The National Rifle Association wasn’t in a good spot. I mean, anytime the government declares a personal jihad against you in a vehemently anti-gun state, it’s not a good thing by any measure.
After all, New York Attorney General Letitia James wasn’t just trying to penalize the group—she was trying to literally destroy it.
That’s not hyperbole, either. I know people use “literally” to mean “figuratively” all the time, but James was pretty clear that she wanted the NRA to be dissolved as the result of her actions.
Well, according to the judge in the case, she’s isn’t going to get her wish.
A judge has rejected an effort by New York’s attorney general to put the National Rifle Association out of business. But the judge will allow James’ lawsuit accusing top executives of illegally diverting tens of millions of dollars from the powerful gun advocacy organization to proceed.
Manhattan Judge Joel M. Cohen said allegations of NRA officials misspending on personal trips, no-show contracts, and other questionable expenditures can be addressed by other remedies, such as fines and restitution. Cohen said they do not warrant the “corporate death penalty” that Attorney General Letitia James had sought.
James’ lawsuit, filed in August 2020, tells “a grim story of greed, self-dealing, and lax financial oversight” at the NRA’s highest levels, but it does not allege any financial misconduct benefited the organization or harmed the public, or that the NRA is incapable of “continuing its legitimate activities on behalf of its millions of members,” Cohen wrote in a 42-page decision.
The judge also raised concerns that shutting down the NRA could impinge the free speech and assembly rights of its millions of members. Nevertheless, he said, James’ lawsuit can continue against the NRA, its longtime leader Wayne LaPierre, and three men who have served as executives with the organization.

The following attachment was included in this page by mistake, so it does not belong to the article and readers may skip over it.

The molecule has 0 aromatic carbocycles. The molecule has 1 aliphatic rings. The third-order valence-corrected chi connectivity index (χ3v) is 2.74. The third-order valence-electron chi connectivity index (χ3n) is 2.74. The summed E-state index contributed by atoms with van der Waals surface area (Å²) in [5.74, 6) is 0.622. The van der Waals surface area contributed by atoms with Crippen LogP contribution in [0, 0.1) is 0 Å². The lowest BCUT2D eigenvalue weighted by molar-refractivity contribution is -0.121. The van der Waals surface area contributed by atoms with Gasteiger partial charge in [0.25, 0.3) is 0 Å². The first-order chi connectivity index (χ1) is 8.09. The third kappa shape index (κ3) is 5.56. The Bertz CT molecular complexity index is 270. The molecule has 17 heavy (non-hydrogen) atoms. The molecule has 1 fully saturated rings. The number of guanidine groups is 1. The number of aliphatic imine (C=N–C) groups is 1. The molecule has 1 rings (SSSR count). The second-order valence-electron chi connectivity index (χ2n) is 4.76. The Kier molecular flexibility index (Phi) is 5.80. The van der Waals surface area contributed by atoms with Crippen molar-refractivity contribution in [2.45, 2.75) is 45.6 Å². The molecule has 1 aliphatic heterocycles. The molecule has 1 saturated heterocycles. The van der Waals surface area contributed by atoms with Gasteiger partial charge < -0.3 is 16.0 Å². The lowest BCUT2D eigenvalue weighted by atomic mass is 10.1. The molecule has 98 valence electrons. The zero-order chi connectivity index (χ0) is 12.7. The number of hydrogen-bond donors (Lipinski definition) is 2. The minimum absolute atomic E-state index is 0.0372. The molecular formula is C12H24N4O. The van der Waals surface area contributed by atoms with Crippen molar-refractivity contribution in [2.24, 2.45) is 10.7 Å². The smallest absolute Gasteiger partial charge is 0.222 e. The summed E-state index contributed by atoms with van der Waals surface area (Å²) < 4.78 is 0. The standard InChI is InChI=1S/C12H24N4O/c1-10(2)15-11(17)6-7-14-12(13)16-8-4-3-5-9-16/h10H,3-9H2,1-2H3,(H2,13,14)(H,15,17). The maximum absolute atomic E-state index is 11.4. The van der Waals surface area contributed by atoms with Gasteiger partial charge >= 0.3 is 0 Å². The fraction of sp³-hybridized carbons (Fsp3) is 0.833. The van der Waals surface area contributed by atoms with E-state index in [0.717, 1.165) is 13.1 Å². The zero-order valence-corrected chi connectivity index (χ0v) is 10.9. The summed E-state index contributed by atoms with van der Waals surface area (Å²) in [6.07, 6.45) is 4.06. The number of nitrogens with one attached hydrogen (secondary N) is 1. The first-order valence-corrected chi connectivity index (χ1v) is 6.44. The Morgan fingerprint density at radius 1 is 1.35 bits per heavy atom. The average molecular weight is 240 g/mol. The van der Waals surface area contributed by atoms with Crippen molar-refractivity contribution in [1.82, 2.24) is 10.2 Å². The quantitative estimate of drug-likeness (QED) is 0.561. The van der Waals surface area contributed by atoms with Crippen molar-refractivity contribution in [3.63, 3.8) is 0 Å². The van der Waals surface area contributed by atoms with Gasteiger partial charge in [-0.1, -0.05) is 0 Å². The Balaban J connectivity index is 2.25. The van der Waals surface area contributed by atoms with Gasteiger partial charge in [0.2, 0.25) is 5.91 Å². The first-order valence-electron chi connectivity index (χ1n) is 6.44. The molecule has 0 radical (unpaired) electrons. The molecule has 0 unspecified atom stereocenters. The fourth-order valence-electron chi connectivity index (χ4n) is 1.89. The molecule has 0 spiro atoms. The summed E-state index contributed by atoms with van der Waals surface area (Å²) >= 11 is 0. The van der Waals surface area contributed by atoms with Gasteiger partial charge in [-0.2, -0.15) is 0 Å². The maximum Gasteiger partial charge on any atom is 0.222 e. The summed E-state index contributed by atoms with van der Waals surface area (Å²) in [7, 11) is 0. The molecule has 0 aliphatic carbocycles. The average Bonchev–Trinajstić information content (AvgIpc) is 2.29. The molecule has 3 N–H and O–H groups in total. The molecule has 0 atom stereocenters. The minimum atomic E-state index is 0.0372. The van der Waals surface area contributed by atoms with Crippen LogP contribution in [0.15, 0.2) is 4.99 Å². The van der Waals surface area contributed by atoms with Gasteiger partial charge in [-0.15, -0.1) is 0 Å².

Frankly, I agree with the judge. This is a free speech issue, in part because James had previously referred to the NRA as a terrorist organization. Her comments make it pretty clear that this wasn’t truly about allegations of malfeasance by the organization’s leadership—it was politically motivated.
If LaPierre and others were doing something illegal, the victims of that would be the membership. How could it be just to dissolve the organization—thus depriving the victims in this case of their organization—rather than focusing exclusively on the alleged bad actors?
Frankly, I didn’t think James had a chance of winning this, but since the lawsuit was taking place in anti-gun New York, I couldn’t say definitively. Now, the judge has ruled and the NRA is safe and clear.
That doesn’t mean the leadership that’s under fire is in the clear. Not by a longshot. Yet if they acted inappropriately, they deserve to remain under fire. In fact, they deserve to go to prison if guilty of the allegations against them.
But James wasn’t interested in just righting wrongs. She wanted to score a key political victory that would likely propel her into much higher office.
Judge Cohen just killed those hopes and dreams, as he should have.
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